Emissions of the greenhouse gas carbon dioxide into the atmosphere need to be reduced to curb climate change. Carbon capture and utilization could help to achieve this goal. Integrating the capture and conversion of CO2 into a single, combined approach could offer economic and environmental benefits.
David J. Heldebrant, Pacific Northwest National Laboratory (PNNL), Richland, WA, USA, and colleagues have developed such an integrated system, converting captured CO2 to methane using a water-lean, post-combustion solvent, i.e., N-(2-ethoxyethyl)-3-morpholinopropan-1-amine (2-EEMPA). Using 2-EEMPA, the CO2 is first captured, and then the CO2-rich solvent is mixed with H2 and hydrogenated in the presence of a commercial Ru/Al2O3 catalyst.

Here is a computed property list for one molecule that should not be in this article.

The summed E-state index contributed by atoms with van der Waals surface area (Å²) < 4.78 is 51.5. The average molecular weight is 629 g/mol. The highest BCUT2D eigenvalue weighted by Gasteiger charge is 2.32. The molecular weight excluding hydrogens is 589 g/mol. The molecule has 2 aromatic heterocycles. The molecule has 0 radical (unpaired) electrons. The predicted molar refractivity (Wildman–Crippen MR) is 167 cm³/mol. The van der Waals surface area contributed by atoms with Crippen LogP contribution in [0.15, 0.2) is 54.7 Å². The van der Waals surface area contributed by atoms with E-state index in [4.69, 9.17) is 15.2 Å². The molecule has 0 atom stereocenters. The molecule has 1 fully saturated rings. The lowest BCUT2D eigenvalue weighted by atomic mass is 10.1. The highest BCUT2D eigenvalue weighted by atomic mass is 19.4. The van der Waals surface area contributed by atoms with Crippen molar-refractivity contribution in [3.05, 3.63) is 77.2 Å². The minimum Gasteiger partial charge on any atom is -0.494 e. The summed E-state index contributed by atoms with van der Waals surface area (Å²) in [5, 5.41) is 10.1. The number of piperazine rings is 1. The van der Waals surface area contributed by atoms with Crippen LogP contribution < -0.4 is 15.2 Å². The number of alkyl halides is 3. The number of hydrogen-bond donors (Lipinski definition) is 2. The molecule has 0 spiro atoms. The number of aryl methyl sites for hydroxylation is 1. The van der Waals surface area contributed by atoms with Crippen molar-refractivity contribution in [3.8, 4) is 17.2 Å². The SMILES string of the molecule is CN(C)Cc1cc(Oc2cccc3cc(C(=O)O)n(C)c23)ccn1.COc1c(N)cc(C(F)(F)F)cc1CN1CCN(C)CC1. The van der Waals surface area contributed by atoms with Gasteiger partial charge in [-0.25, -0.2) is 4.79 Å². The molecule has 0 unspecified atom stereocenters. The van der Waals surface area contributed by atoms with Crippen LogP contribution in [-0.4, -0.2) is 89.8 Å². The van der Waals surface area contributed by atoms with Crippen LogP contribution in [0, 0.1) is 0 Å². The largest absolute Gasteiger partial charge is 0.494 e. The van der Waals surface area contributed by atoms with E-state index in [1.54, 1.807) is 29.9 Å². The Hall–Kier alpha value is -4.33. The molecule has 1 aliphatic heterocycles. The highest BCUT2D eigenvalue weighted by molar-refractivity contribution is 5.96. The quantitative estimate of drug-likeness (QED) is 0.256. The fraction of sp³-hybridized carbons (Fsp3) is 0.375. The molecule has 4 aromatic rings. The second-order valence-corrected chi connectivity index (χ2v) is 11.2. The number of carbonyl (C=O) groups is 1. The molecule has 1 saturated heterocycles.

This process converts > 90 % of CO2 to give hydrocarbons, mostly methane. The integrated process could increase the thermal efficiency and reduce the capital investment needed compared with a standard process. According to the researchers, this highlights the energetic and economic benefits of integrated capture and conversion.
- Integrated Capture and Conversion of CO2 to Methane using a Water‐lean, Post‐Combustion CO2 Capture Solvent,
David Heldebrant, Jotheeswari Kothandaraman, Johnny Saavedra Lopez, Yuan Jiang, Eric D. Walter, Sarah D. Burton, Robert A. Dagle,